|The Impact of Technology on Human Rights: Global Case-studies (UNU, 1993, 322 pages)|
Appendix 1. Resolution 1986/9 of the Commission on Human Rights
1986/9. USE OF SCIENTIFIC AND TECHNOLOGICAL DEVELOPMENT FOR THE PROMOTION AND PROTECTION OF HUMAN RIGHTS AND FUNDAMENTAL FREEDOMS
The Commission on Human Rights,
Recalling its resolutions 1983/41 of 9 March 1983 and 1984/27 of 12 March 1984,
Recalling once again the relevant provisions of the Proclamation of Tehran and the relevant resolutions of the General Assembly and the Commission on Human Rights concerning human rights and scientific and technological developments,
Recalling also the Vienna Programme of Action on Science and Technology for Development adopted by the United Nations Conference on Science and Technology for Development,
Convinced of the paramount importance of the application of science and technology to economic and social progress and to the promotion and enjoyment of human rights and fundamental freedoms,
Recognizing the need to extend the benefits of science and technological developments to the developing countries,
Noting that various useful studies have been undertaken by United Nations bodies in accordance with General Assembly resolution 2450 (XXIII) of 19 December 1968 and subsequent resolutions with respect to human rights issues arising from developments in science and technology,
Recognizing that the effects of scientific and technological developments on human rights and fundamental freedoms have both beneficial and harmful aspects and therefore must be examined in their totality,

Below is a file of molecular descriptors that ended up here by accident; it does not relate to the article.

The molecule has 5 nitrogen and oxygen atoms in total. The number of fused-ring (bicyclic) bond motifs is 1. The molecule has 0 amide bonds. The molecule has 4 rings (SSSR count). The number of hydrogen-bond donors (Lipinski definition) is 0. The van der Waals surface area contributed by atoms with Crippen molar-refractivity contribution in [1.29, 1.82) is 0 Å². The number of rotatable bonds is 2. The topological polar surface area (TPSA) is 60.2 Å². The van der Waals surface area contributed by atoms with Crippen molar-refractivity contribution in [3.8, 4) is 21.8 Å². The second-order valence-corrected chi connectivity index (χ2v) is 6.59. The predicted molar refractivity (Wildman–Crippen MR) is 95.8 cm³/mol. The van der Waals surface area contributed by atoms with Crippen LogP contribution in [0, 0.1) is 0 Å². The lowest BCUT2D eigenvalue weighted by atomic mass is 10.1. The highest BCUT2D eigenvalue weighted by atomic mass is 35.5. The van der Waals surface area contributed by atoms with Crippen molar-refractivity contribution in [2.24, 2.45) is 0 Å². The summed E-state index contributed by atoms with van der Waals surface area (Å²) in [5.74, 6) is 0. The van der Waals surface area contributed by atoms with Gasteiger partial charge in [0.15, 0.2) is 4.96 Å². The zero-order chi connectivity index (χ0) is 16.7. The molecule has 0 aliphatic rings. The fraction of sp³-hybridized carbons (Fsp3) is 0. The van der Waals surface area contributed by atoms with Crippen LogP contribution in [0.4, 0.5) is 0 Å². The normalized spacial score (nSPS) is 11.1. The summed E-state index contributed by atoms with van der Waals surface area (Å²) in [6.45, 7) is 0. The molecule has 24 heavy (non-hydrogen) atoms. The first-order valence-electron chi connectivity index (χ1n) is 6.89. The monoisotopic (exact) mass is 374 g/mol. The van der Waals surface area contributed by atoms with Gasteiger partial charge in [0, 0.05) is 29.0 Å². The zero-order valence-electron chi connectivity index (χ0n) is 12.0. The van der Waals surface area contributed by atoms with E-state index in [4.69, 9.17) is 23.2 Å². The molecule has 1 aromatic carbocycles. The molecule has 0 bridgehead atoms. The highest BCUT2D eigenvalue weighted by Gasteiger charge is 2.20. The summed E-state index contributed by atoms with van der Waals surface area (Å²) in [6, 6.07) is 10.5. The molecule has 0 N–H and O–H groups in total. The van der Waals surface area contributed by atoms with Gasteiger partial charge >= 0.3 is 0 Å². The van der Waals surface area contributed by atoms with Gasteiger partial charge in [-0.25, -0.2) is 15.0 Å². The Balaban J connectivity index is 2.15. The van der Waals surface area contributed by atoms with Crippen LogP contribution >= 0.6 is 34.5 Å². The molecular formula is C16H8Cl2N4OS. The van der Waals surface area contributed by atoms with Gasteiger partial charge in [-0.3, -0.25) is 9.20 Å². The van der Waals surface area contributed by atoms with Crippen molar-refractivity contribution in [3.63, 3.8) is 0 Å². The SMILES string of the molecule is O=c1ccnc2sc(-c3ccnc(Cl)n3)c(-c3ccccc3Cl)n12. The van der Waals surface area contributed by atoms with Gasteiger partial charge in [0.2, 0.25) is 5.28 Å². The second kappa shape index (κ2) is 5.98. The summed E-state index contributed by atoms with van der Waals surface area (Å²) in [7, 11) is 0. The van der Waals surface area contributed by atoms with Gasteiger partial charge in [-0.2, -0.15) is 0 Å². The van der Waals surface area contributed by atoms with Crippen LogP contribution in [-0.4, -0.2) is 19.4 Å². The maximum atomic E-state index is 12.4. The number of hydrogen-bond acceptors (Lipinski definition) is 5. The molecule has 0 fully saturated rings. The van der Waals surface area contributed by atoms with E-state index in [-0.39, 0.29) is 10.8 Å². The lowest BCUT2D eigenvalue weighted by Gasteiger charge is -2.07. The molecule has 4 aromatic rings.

Taking into account the reports of the Secretary-General prepared in accordance with Commission resolutions 1983/41 and 1984/27,
1. Expresses its appreciation to Member States
and relevant international organizations which have submitted their views to the
Secretary-General on the more effective ways and means of using the results of
scientific and technological developments for the promotion and realization of
human rights and fundamental freedoms,
2. Calls upon all States to make every effort to utilize the benefits of scientific and technological developments for the promotion and protection of human rights and fundamental freedoms,
3. Invites the United Nations University, in co-operation with other interested academic and research institutions, to study both the positive and the negative impacts of scientific and technological developments on human rights and fundamental freedoms and expresses the hope that the United Nations University will inform the Commission on Human Rights of the results of its study on the question.
Appendix 2. Declaration on the Use of Scientific and Technological Progress in the Interests of Peace and for the Benefit of Mankind
PROCLAIMED BY GENERAL ASSEMBLY RESOLUTION 3384(XXX) OF 10 NOVEMBER 1975
The General Assembly,
Noting that scientific and technological progress has become one of the most important factors in the development of human society,
Taking into consideration that, while scientific and technological developments provide ever increasing opportunities to better the conditions of life of peoples and nations, in a number of instances they can give rise to social problems, as well as threaten the human rights and fundamental freedoms of the individual,
Noting with concern that scientific and technological achievements can be used to intensify the arms race, suppress national liberation movements and deprive individuals and peoples of their human rights and fundamental freedoms,
Also noting with concern that scientific and technological achievements can entail dangers for the civil and political rights of the individual or of the group and for human dignity,
Noting the urgent need to make full use of scientific and technological developments for the welfare of man and to neutralize the present and possible future harmful consequences of certain scientific and technological achievements,
Recognizing that scientific and technological progress is of great importance in accelerating the social and economic development of developing countries,